It has taken Russian President Vladimir Putin to refocus minds on both sides of the Atlantic. With his annexation of Crimea and intervention in eastern Ukraine, Putin bared to the world the scars from psychological wounds he sustained in 1989. The fall of the Berlin Wall didn’t just mean the reunification of a city, country, and continent – but the Kremlin’s loss of control over half of Europe.
Putin, who was working as a KGB agent in East Germany at the time, witnessed how people power brought down the system it was his duty to preserve. He personally warded off a crowd of East German activists from storming the KGB building in Dresden. When the bedraggled remains of the Red Army left East Germany after German unification in 1990, the retreating soldiers of the broken Soviet empire inspired pity, not fear.
Russians swallowed their pride – many blaming President Mikhail Gorbachev for the demise of the Soviet Union – and got on with the new world order as best they could. After Putin came to power in 2000, he tapped into his German experience to forge close relations to unified Germany with the intent of chipping away at the transatlantic relationship. When then-Chancellor Gerhard Schroeder openly opposed Bush’s unilateral attack on Iraq, Putin spotted an opportunity. Schroeder became a personal friend and one of the Kremlin’s strongest advocates in Europe. After leaving office in 2005, he began drawing a paycheck from a unit of Russian energy giant Gazprom.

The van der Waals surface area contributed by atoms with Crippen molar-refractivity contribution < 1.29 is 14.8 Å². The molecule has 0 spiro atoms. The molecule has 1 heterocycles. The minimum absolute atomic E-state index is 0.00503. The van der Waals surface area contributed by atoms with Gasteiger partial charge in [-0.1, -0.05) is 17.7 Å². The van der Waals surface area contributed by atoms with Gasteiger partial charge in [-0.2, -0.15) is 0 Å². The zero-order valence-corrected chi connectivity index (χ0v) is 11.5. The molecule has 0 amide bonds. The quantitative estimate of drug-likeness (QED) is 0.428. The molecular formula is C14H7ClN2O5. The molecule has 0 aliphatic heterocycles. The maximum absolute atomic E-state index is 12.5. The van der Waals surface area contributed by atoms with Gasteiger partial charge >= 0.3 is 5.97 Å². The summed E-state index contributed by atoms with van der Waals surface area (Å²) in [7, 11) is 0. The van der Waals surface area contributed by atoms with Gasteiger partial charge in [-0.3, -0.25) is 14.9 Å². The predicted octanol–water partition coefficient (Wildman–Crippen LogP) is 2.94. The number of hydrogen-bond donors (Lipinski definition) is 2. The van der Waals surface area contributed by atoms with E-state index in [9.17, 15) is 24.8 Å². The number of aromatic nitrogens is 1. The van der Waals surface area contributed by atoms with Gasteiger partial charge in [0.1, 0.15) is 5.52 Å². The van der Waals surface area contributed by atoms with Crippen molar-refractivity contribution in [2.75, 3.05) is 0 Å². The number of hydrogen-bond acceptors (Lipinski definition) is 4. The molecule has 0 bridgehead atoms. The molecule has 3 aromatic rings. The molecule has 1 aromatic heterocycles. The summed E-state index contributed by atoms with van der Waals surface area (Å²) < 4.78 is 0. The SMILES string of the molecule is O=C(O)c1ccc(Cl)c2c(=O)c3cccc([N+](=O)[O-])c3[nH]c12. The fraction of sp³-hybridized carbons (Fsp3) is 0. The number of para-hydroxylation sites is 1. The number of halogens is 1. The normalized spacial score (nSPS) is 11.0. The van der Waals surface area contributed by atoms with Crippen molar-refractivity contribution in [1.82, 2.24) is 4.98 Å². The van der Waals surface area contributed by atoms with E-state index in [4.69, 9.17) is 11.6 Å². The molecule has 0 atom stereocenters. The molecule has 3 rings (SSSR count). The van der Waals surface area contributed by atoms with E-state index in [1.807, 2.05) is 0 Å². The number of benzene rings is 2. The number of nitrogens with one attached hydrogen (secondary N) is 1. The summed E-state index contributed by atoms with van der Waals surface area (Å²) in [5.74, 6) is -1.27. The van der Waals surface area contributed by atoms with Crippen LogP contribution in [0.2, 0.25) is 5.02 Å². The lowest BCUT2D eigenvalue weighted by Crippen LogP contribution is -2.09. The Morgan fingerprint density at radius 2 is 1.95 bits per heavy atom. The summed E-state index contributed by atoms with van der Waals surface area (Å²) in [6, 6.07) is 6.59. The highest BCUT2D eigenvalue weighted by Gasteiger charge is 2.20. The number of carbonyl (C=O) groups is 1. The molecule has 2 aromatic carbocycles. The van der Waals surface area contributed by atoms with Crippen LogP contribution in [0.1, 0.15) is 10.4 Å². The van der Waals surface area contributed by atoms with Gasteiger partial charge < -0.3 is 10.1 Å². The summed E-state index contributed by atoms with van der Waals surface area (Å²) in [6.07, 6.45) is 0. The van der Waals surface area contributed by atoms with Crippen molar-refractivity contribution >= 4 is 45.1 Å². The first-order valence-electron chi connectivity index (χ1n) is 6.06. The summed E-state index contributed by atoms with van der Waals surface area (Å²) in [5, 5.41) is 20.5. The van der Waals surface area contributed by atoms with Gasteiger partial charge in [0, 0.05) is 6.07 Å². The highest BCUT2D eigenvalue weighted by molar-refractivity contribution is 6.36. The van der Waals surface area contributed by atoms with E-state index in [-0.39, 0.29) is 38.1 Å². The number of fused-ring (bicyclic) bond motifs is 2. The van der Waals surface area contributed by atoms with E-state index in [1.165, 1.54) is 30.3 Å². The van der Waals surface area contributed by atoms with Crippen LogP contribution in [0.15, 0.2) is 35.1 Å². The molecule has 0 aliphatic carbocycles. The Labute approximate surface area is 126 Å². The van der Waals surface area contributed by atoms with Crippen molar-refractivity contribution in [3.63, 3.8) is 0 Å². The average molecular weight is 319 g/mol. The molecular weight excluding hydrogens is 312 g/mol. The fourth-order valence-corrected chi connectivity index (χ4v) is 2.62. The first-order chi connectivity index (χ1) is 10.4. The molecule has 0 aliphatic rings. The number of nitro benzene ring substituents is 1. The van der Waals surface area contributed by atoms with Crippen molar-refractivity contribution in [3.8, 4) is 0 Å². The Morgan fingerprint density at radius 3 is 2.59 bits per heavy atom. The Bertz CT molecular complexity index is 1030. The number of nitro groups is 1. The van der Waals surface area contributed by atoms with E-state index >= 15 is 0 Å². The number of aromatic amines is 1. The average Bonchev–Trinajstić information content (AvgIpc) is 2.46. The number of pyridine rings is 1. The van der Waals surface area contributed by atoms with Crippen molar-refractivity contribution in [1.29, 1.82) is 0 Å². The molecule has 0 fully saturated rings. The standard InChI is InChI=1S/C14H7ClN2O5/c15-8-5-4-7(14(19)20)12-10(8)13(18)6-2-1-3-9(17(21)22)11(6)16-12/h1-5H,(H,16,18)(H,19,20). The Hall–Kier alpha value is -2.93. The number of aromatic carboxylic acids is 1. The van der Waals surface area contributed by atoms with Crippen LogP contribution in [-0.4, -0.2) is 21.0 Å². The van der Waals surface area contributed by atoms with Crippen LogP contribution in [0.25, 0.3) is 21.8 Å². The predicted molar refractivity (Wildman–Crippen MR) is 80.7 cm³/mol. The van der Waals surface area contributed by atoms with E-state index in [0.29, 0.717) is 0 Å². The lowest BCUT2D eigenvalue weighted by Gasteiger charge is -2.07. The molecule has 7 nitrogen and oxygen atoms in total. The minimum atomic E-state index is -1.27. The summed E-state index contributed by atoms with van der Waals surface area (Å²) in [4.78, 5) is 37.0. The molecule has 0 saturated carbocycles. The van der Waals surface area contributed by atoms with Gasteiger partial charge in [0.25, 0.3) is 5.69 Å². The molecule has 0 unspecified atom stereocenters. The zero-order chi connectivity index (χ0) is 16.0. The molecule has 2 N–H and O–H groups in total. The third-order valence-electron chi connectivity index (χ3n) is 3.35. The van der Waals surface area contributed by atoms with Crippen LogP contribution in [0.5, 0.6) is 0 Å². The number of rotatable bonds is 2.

Merkel, who grew up in East Germany, has been less positively inclined toward Putin. After the annexation of Crimea, she became the West’s main interlocutor with the Kremlin without shying away from taking a tough stance. Yet even as Russian involvement in Ukraine became deeper and deeper, a significant part of the German population was buying Putin’s argument that the West – the United States in particular – was to blame for the conflict. Distrust in America’s intentions has provided fertile ground for the wildest conspiracy theories.
The struggle for freedom that began in 1989 is not history – and it’s not over. Kiev’s Maidan protest last winter was a belated episode of the Velvet Revolution that swept eastern Europe 25 years ago: citizens standing up for their rights, including the one to rejoin the European family. Putin punished Ukrainians by dismembering their country not only because he saw in their protest a threat to his own power. It was late revenge for the world he lost in 1989.
Dmitry Medvedev, then Russia’s president, attended the anniversary of the fall of the Berlin Wall five years ago. Nobody is expecting Putin this year.
TOP PHOTO: East German citizens climb the Berlin Wall at the Brandenburg Gate after the opening of the border was announced early Nov.9, 1989. REUTERS/Herbert Knosowski
INSET PHOTO 1: Soviet Leader Mikhail Gorbachev and his wife, Raisa, are welcomed by East German Leader Erich Honecker (R) with a fraternal kiss in East Berlin after the Gorbachevs arrive to celebrate the 40th anniversary of East Berlin, Oct. 6, 1989. REUTERS
INSET PHOTO 2: A door is seen at painted sections of the East Side Gallery, the largest remaining part of the former Berlin Wall, in Berlin, Nov. 3, 2014. Germany will celebrate the 25th anniversary of the fall of the wall on Nov. 9. REUTERS/Fabrizio Bensch
INSET PHOTO 3: An East Berlin citizen, center, embraces a West Berlin woman while an East German border soldier watches on at the border checkpoint Invalidenstrasse after the opening of the East German border was announced in Berlin, Nov. 9, 1989. REUTERS/Fabrizio Bensch